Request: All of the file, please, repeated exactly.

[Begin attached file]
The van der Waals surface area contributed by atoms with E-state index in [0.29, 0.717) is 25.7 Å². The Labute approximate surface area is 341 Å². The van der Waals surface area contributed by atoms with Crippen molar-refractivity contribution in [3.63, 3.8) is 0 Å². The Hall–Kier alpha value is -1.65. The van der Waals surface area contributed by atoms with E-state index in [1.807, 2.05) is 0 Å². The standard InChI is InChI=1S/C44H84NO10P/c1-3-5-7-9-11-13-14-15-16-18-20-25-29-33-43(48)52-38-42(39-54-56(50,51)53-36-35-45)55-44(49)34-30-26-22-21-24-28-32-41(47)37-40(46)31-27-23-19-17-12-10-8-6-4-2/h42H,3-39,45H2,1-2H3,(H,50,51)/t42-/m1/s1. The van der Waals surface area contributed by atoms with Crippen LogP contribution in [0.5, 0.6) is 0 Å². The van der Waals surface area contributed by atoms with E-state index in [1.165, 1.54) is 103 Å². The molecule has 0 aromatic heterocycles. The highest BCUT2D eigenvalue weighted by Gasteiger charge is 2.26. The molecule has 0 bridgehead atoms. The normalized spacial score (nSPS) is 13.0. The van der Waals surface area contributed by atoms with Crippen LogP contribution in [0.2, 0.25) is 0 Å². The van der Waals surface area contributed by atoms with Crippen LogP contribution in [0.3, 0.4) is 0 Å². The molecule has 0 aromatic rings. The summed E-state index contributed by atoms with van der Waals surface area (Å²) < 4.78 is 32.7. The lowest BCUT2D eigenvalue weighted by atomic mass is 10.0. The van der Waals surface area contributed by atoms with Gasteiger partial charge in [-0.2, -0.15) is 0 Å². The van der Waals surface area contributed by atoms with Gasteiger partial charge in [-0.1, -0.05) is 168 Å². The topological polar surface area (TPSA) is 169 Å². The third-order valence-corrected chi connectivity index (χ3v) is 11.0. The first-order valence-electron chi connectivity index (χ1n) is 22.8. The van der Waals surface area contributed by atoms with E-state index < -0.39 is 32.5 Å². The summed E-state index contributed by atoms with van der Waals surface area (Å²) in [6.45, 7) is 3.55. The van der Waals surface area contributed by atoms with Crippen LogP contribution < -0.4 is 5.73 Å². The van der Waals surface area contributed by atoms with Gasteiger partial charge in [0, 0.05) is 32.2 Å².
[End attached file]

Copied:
The van der Waals surface area contributed by atoms with E-state index in [0.29, 0.717) is 25.7 Å². The Labute approximate surface area is 341 Å². The van der Waals surface area contributed by atoms with Crippen molar-refractivity contribution in [3.63, 3.8) is 0 Å². The Hall–Kier alpha value is -1.65. The van der Waals surface area contributed by atoms with E-state index in [1.807, 2.05) is 0 Å². The standard InChI is InChI=1S/C44H84NO10P/c1-3-5-7-9-11-13-14-15-16-18-20-25-29-33-43(48)52-38-42(39-54-56(50,51)53-36-35-45)55-44(49)34-30-26-22-21-24-28-32-41(47)37-40(46)31-27-23-19-17-12-10-8-6-4-2/h42H,3-39,45H2,1-2H3,(H,50,51)/t42-/m1/s1. The van der Waals surface area contributed by atoms with Crippen LogP contribution in [0.5, 0.6) is 0 Å². The van der Waals surface area contributed by atoms with E-state index in [1.165, 1.54) is 103 Å². The molecule has 0 aromatic heterocycles. The highest BCUT2D eigenvalue weighted by Gasteiger charge is 2.26. The molecule has 0 bridgehead atoms. The normalized spacial score (nSPS) is 13.0. The van der Waals surface area contributed by atoms with Crippen LogP contribution in [0.2, 0.25) is 0 Å². The van der Waals surface area contributed by atoms with Crippen LogP contribution in [0.3, 0.4) is 0 Å². The molecule has 0 aromatic rings. The summed E-state index contributed by atoms with van der Waals surface area (Å²) < 4.78 is 32.7. The lowest BCUT2D eigenvalue weighted by atomic mass is 10.0. The van der Waals surface area contributed by atoms with Gasteiger partial charge in [-0.2, -0.15) is 0 Å². The van der Waals surface area contributed by atoms with Gasteiger partial charge in [-0.1, -0.05) is 168 Å². The topological polar surface area (TPSA) is 169 Å². The third-order valence-corrected chi connectivity index (χ3v) is 11.0. The first-order valence-electron chi connectivity index (χ1n) is 22.8. The van der Waals surface area contributed by atoms with E-state index < -0.39 is 32.5 Å². The summed E-state index contributed by atoms with van der Waals surface area (Å²) in [6.45, 7) is 3.55. The van der Waals surface area contributed by atoms with Crippen LogP contribution < -0.4 is 5.73 Å². The van der Waals surface area contributed by atoms with Gasteiger partial charge in [0, 0.05) is 32.2 Å².